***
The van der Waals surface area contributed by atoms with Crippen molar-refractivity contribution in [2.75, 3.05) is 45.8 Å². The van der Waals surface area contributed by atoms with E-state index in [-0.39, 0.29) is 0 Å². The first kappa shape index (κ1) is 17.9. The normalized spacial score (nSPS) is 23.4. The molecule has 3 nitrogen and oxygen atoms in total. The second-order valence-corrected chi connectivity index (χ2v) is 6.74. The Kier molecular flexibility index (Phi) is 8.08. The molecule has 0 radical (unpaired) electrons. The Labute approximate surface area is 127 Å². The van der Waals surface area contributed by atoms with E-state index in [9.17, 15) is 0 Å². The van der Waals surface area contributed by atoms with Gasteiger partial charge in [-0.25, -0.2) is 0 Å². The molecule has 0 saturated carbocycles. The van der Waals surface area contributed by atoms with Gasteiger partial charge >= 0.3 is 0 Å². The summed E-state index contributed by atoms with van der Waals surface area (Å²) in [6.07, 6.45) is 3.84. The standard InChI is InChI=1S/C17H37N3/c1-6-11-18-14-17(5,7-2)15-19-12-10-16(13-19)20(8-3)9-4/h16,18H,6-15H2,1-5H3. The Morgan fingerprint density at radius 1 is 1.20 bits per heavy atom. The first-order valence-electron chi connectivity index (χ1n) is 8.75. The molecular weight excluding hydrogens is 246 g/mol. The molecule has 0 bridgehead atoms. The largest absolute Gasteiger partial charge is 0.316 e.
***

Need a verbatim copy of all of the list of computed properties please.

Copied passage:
The van der Waals surface area contributed by atoms with Crippen molar-refractivity contribution in [2.75, 3.05) is 45.8 Å². The van der Waals surface area contributed by atoms with E-state index in [-0.39, 0.29) is 0 Å². The first kappa shape index (κ1) is 17.9. The normalized spacial score (nSPS) is 23.4. The molecule has 3 nitrogen and oxygen atoms in total. The second-order valence-corrected chi connectivity index (χ2v) is 6.74. The Kier molecular flexibility index (Phi) is 8.08. The molecule has 0 radical (unpaired) electrons. The Labute approximate surface area is 127 Å². The van der Waals surface area contributed by atoms with E-state index in [9.17, 15) is 0 Å². The van der Waals surface area contributed by atoms with Gasteiger partial charge in [-0.25, -0.2) is 0 Å². The molecule has 0 saturated carbocycles. The van der Waals surface area contributed by atoms with Gasteiger partial charge >= 0.3 is 0 Å². The summed E-state index contributed by atoms with van der Waals surface area (Å²) in [6.07, 6.45) is 3.84. The standard InChI is InChI=1S/C17H37N3/c1-6-11-18-14-17(5,7-2)15-19-12-10-16(13-19)20(8-3)9-4/h16,18H,6-15H2,1-5H3. The Morgan fingerprint density at radius 1 is 1.20 bits per heavy atom. The first-order valence-electron chi connectivity index (χ1n) is 8.75. The molecular weight excluding hydrogens is 246 g/mol. The molecule has 0 bridgehead atoms. The largest absolute Gasteiger partial charge is 0.316 e.